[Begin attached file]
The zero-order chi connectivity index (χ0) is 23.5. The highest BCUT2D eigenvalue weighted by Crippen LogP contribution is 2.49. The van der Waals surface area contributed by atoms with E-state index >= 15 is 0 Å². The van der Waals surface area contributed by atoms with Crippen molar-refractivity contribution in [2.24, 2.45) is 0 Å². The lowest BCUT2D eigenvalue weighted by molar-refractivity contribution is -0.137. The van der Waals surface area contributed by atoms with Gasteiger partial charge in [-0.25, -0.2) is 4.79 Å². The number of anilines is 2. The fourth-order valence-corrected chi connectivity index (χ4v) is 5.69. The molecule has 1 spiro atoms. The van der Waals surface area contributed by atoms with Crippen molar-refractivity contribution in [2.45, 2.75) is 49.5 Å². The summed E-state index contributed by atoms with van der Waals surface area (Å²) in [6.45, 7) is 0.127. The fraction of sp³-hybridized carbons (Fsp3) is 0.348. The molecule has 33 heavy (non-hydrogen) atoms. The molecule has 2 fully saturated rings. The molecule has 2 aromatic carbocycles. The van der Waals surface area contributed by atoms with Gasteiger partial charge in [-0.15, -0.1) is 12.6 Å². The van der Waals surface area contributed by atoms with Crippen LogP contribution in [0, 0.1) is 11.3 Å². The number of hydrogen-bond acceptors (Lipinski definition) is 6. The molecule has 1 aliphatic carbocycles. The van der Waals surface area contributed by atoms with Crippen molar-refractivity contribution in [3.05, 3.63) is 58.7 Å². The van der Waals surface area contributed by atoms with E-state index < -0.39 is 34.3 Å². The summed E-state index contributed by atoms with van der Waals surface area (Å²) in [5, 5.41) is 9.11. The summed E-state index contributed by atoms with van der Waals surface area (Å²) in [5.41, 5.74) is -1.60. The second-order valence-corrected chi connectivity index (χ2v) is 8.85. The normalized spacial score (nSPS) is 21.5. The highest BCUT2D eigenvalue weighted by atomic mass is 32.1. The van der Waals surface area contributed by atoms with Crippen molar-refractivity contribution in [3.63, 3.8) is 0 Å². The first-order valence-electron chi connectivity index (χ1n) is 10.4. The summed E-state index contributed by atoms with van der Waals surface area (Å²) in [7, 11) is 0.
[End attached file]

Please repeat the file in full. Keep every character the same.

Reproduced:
The zero-order chi connectivity index (χ0) is 23.5. The highest BCUT2D eigenvalue weighted by Crippen LogP contribution is 2.49. The van der Waals surface area contributed by atoms with E-state index >= 15 is 0 Å². The van der Waals surface area contributed by atoms with Crippen molar-refractivity contribution in [2.24, 2.45) is 0 Å². The lowest BCUT2D eigenvalue weighted by molar-refractivity contribution is -0.137. The van der Waals surface area contributed by atoms with Gasteiger partial charge in [-0.25, -0.2) is 4.79 Å². The number of anilines is 2. The fourth-order valence-corrected chi connectivity index (χ4v) is 5.69. The molecule has 1 spiro atoms. The van der Waals surface area contributed by atoms with Crippen molar-refractivity contribution in [2.45, 2.75) is 49.5 Å². The summed E-state index contributed by atoms with van der Waals surface area (Å²) in [6.45, 7) is 0.127. The fraction of sp³-hybridized carbons (Fsp3) is 0.348. The molecule has 33 heavy (non-hydrogen) atoms. The molecule has 2 fully saturated rings. The molecule has 2 aromatic carbocycles. The van der Waals surface area contributed by atoms with Gasteiger partial charge in [-0.15, -0.1) is 12.6 Å². The van der Waals surface area contributed by atoms with Crippen LogP contribution in [0, 0.1) is 11.3 Å². The number of hydrogen-bond acceptors (Lipinski definition) is 6. The molecule has 1 aliphatic carbocycles. The van der Waals surface area contributed by atoms with Crippen molar-refractivity contribution in [3.05, 3.63) is 58.7 Å². The van der Waals surface area contributed by atoms with E-state index < -0.39 is 34.3 Å². The summed E-state index contributed by atoms with van der Waals surface area (Å²) in [5, 5.41) is 9.11. The summed E-state index contributed by atoms with van der Waals surface area (Å²) in [5.41, 5.74) is -1.60. The second-order valence-corrected chi connectivity index (χ2v) is 8.85. The normalized spacial score (nSPS) is 21.5. The highest BCUT2D eigenvalue weighted by atomic mass is 32.1. The van der Waals surface area contributed by atoms with Crippen molar-refractivity contribution in [3.63, 3.8) is 0 Å². The first-order valence-electron chi connectivity index (χ1n) is 10.4. The summed E-state index contributed by atoms with van der Waals surface area (Å²) in [7, 11) is 0.